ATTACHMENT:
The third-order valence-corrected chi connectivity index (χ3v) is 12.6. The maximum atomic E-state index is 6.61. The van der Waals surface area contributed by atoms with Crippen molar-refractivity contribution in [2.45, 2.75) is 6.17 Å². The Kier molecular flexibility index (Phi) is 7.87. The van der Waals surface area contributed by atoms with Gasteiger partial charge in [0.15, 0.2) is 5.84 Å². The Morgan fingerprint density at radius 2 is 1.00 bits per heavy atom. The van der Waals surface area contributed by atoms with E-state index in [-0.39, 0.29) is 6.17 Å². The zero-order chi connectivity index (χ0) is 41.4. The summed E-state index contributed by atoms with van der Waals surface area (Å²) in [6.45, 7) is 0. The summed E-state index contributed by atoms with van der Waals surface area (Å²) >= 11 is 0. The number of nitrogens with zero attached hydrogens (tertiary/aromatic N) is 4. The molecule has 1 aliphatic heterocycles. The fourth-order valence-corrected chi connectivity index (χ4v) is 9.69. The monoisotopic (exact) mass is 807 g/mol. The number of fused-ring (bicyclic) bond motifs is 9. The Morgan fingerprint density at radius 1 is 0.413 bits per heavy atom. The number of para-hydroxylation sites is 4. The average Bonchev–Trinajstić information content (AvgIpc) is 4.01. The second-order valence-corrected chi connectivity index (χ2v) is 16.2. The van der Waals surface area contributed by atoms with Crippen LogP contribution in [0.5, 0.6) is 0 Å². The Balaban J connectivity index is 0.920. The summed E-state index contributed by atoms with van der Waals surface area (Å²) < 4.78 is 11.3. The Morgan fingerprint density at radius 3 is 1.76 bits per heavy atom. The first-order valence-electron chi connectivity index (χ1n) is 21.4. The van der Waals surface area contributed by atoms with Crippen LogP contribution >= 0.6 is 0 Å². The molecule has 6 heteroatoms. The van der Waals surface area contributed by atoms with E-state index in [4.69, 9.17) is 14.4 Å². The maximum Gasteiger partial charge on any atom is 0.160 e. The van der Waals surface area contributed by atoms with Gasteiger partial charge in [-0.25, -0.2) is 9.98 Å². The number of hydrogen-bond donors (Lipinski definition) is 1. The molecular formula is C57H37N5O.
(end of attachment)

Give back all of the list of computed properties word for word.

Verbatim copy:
The third-order valence-corrected chi connectivity index (χ3v) is 12.6. The maximum atomic E-state index is 6.61. The van der Waals surface area contributed by atoms with Crippen molar-refractivity contribution in [2.45, 2.75) is 6.17 Å². The Kier molecular flexibility index (Phi) is 7.87. The van der Waals surface area contributed by atoms with Gasteiger partial charge in [0.15, 0.2) is 5.84 Å². The Morgan fingerprint density at radius 2 is 1.00 bits per heavy atom. The van der Waals surface area contributed by atoms with E-state index in [-0.39, 0.29) is 6.17 Å². The zero-order chi connectivity index (χ0) is 41.4. The summed E-state index contributed by atoms with van der Waals surface area (Å²) in [6.45, 7) is 0. The summed E-state index contributed by atoms with van der Waals surface area (Å²) >= 11 is 0. The number of nitrogens with zero attached hydrogens (tertiary/aromatic N) is 4. The molecule has 1 aliphatic heterocycles. The fourth-order valence-corrected chi connectivity index (χ4v) is 9.69. The monoisotopic (exact) mass is 807 g/mol. The number of fused-ring (bicyclic) bond motifs is 9. The Morgan fingerprint density at radius 1 is 0.413 bits per heavy atom. The number of para-hydroxylation sites is 4. The average Bonchev–Trinajstić information content (AvgIpc) is 4.01. The second-order valence-corrected chi connectivity index (χ2v) is 16.2. The van der Waals surface area contributed by atoms with Crippen LogP contribution in [0.5, 0.6) is 0 Å². The Balaban J connectivity index is 0.920. The summed E-state index contributed by atoms with van der Waals surface area (Å²) < 4.78 is 11.3. The Morgan fingerprint density at radius 3 is 1.76 bits per heavy atom. The first-order valence-electron chi connectivity index (χ1n) is 21.4. The van der Waals surface area contributed by atoms with Crippen LogP contribution >= 0.6 is 0 Å². The molecule has 6 heteroatoms. The van der Waals surface area contributed by atoms with E-state index in [4.69, 9.17) is 14.4 Å². The maximum Gasteiger partial charge on any atom is 0.160 e. The van der Waals surface area contributed by atoms with Gasteiger partial charge in [-0.25, -0.2) is 9.98 Å². The number of hydrogen-bond donors (Lipinski definition) is 1. The molecular formula is C57H37N5O.